June 09, 2015

Senators to PayPal: Change New User Agreement That Forces Consumers to Accept Unwanted Robocalls

Washington (June 16, 2015) – Today, Senators Edward J. Markey (D-Mass.), Al Franken (D-Minn.), Ron Wyden (D-Ore.), and Robert Menendez (D-N.J.) sent a letter to PayPal, the global online payments system, calling on the company to change its User Agreement. PayPal recently released a new User Agreement that would require consumers to consent to receive autodialed or prerecorded calls and text messages. Consumers cannot opt out of these new terms, which go into effect on July 1, 2015, without also forfeiting their ability to use PayPal services.

This new policy could harm consumers by forcing them to receive a flood of unwanted and intrusive calls. Under the Telephone Consumer Protection Act (TCPA), companies can robocall a consumer’s phone number only after obtaining consumer consent, and consumers have the right to revoke their consent and stop receiving unwanted calls without also terminating requested services from a company. PayPal has received a communication from the Enforcement Bureau of the Federal Communications Commission (FCC) outlining TCPA compliance requirements, including the requirement that the use of a service cannot be conditioned on consent to receive robocalls that fall under the TCPA.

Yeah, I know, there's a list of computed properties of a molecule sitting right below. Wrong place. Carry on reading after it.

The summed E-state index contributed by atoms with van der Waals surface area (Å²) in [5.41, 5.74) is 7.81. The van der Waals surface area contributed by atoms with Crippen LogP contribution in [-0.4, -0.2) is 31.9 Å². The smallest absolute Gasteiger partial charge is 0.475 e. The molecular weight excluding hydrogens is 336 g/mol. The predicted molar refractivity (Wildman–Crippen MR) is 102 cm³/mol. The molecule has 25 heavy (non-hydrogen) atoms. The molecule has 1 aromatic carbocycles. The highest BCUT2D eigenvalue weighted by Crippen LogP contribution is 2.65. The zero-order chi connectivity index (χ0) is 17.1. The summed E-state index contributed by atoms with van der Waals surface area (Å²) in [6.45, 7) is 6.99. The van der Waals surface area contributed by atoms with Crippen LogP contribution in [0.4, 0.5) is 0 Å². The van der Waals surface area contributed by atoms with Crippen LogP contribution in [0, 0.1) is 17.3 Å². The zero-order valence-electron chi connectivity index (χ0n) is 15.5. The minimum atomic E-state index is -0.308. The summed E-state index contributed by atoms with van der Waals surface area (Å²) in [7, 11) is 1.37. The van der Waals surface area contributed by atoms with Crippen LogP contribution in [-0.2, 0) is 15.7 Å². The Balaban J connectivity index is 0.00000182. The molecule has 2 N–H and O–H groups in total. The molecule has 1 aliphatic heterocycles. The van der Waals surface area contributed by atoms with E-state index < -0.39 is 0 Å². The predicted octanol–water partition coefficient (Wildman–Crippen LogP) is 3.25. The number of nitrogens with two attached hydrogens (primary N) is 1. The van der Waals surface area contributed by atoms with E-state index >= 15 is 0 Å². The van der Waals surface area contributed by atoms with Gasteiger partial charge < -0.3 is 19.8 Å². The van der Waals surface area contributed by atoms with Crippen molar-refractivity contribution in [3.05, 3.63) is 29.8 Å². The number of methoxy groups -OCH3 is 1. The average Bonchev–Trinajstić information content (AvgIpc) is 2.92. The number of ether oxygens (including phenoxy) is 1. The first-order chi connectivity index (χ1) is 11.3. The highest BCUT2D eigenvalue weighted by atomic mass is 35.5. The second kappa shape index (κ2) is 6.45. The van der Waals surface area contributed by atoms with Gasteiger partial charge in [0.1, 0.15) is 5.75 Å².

“Consumers should not have to agree to submit themselves to intrusive robocalls in order to use a company’s service,” write the Senators. “This new policy could adversely affect consumers by exposing them to a barrage of unwanted calls that are unstoppable unless consumers choose to discontinue using PayPal.”

A copy of the Senators’ letter to PayPal can be found HERE.  

Last month and in January, Senator Wyden and his colleagues sent letters to the FCC calling on it to reject proposals to weaken the TCPA.